Just Keep Running, Just Keep Running! (Sporty Dad 110)

On October 8th I joined about 45,000 other runners to run the city for the 40th Bank of America Chicago Marathon. The marathon has gone through a few different name changes, but the goal of all the runners is the same: to finish. Whereas last year I trained like a machine to run the marathon, this year my training was not up to par and I was nervous about how things were going to turn out. 

As with last year, this year I ran again as a St. Jude Hero. I started my fundraising earlier this year and was determined to reach my goal and raise as much as I could for the children of St. Jude Children’s Research Hospital. I had a lot of great people donate and help me reach my goal before my deadline and I actually collected more than my fundraising goal and I want to thank everyone again for donating. 
Funny thing about this picture is that my undershirt fits me tighter this year than last. 
The day of the race I was a little nervous, but I knew that I just had to listen to my body and take my time. When I arrived at the St. Jude Suite that morning most of my worries disappeared when I saw the wonderful staff of St. Jude and the rest of the St. Jude Heroes. I grabbed my running gear, a banana and sat down and started to relax before my wave started. 
While waiting to go, we all gathered for a group photo and had a pep talk from a St. Jude parent. I want to say that that talk really helped me out during the second half of the marathon. In that talk, we were told the number of children that go to St. Jude Research Hospital every week. We were told to imagine how nervous they were walking into the entrance and not knowing what was going to happen once they were admitted. We were told to use that fear and anxiousness to push us through the pain and tears. To use that to give us a purpose as to why we are running 26.2 miles. 
When I was walking to my corral I met up with my running partner, Jorge, and my cousin, who was running the marathon for the first time. I am glad we all met up because being with them helped relax me a little more. Plus all the laughing we were doing helped me forget that I was going to run through 29 Chicago neighborhoods. Ugh, 29 neighborhoods! 
The marathon was going as planned and then my knees started giving me problems around the halfway point. As much as I knew this was going to happen, I wished it didn’t happen until I was in the final stretch of the run. The next 13 miles were a little tough because I was trying to listen to my body and not over exert myself. I ran slowly and when I started to feel any pain I would walk. This kept happening for the rest of the race, but I did not let that stop me.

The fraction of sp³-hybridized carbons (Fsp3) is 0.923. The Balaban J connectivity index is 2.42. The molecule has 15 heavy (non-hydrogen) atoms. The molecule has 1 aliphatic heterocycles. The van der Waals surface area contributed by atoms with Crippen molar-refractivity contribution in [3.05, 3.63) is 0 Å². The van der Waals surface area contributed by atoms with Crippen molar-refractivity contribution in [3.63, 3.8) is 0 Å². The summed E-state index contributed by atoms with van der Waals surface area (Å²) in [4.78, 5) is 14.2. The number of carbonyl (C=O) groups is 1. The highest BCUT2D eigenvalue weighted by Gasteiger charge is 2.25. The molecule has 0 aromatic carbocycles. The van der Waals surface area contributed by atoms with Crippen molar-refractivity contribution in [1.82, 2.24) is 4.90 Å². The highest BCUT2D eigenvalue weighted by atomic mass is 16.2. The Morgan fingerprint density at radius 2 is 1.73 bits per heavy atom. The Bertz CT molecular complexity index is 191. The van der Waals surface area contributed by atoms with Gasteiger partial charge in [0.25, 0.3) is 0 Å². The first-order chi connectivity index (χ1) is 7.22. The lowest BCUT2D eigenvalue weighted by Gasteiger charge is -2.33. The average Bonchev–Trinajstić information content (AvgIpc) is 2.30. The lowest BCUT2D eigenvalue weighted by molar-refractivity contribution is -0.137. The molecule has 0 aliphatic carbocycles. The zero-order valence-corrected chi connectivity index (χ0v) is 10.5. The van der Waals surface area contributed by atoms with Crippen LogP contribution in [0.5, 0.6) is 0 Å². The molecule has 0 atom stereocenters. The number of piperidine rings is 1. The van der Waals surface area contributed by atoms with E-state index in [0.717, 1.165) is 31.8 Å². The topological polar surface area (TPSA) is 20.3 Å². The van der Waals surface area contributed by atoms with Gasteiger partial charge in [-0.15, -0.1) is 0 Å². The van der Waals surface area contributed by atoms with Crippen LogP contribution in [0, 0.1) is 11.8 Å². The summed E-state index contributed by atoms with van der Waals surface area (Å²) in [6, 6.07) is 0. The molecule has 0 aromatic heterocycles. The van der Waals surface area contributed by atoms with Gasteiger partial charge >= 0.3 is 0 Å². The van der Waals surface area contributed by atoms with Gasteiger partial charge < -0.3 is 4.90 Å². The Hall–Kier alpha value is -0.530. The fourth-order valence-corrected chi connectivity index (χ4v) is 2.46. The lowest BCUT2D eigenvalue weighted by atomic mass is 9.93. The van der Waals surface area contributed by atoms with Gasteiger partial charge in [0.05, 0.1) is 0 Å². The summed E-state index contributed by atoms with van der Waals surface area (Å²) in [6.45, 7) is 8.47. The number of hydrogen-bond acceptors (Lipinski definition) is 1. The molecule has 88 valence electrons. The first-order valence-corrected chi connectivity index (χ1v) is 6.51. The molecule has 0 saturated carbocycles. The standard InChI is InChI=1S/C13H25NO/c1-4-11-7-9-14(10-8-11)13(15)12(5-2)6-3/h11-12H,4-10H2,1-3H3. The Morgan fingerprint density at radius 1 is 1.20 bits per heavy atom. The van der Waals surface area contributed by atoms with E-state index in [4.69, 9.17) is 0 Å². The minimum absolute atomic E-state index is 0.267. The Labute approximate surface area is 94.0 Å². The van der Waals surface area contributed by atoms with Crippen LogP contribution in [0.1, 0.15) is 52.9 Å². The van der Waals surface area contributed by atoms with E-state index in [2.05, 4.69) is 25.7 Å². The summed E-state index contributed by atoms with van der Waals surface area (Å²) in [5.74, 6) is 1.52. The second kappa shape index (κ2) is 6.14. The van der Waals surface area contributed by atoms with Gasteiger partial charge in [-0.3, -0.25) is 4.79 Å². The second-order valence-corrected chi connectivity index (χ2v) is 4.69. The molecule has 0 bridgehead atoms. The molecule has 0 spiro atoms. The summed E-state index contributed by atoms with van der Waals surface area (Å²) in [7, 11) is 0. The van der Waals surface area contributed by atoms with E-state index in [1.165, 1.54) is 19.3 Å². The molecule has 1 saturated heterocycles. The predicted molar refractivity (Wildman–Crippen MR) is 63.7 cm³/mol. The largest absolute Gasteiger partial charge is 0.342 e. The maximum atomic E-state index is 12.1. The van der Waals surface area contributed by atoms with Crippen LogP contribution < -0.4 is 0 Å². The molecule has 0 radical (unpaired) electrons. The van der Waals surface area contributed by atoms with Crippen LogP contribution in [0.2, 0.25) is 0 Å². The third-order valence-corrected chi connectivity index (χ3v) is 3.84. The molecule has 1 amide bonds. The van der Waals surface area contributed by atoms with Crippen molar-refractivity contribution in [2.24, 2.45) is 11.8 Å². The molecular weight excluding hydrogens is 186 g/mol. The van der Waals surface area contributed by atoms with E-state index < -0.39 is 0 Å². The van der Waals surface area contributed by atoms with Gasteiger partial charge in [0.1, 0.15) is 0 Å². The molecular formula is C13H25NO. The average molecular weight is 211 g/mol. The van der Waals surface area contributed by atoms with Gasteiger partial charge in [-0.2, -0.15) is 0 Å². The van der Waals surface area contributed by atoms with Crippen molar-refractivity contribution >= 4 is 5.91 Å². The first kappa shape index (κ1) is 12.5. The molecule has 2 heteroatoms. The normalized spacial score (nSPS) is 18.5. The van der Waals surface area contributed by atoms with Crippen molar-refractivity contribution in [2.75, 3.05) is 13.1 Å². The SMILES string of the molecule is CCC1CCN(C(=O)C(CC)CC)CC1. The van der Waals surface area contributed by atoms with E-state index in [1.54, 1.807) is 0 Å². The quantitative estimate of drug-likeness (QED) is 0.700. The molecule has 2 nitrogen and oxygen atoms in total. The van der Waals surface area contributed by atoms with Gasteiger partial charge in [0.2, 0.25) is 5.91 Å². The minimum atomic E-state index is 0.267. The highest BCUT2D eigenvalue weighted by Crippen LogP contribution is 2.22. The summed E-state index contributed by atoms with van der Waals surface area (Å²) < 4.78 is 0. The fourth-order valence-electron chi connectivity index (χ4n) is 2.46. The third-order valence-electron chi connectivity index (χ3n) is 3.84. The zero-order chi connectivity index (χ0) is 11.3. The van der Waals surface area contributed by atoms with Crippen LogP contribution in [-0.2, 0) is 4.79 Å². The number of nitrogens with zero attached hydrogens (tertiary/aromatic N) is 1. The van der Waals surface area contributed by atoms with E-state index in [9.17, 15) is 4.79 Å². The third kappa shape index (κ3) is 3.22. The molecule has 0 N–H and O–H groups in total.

I knew that this year was going to be a little tough because I did not train as well as I did the year before, but my one main goal was to finish. There were plenty of times that I felt like giving up, but hearing the people cheer my name as I ran past them was pretty awesome. I had my name written on my singlet this year for that one purpose and it helped out a lot. I think if I do more long runs I will continue to put my name on my singlet for that extra motivation. 

The great thing about the marathon this year was that I saw more people that I knew than last year. I ran into friends, family, and my personal cheering team: my wife and children. Since I was running really slow, I messaged my wife to meet me near the finish line. The closer I got to the finish line the more excited I got to see my family. My phone died about two miles from the finish line so I was not able to let me wife know where I was, but luckily I saw them right before I hit the bridge on Roosevelt. I ran to my wife and she and my children gave me hugs and kisses and then I told my children that they are coming with me.

This has to be one of my favorite pictures taken by my wife that day.

That’s right, I carried my children over the barrier and continued to jog to the finish line with them. I told myself that if this is my last time running the Chicago Marathon, that I wanted my children to experience crossing the finish line with me. It felt incredible hearing the people cheer as we ran up the bridge and turned the corner to the finish line. It was strange, but having my children run with me I felt no pain in my knees and felt like I could run another 5 miles.

This year’s marathon was a different experience, but one that I will cherish until I decide to run again. I mean, I will still run short runs every now and then, but full marathons might have to take a backseat for a while. Who knows, maybe I might listen to my friends from St. Jude and do the Half Marathon in Nashville next year and run through the St. Jude Hospital campus. I think that would be a fantastic experience and one I would love to share with my family.

Until next Sporty Dad, my friends, thanks for reading.

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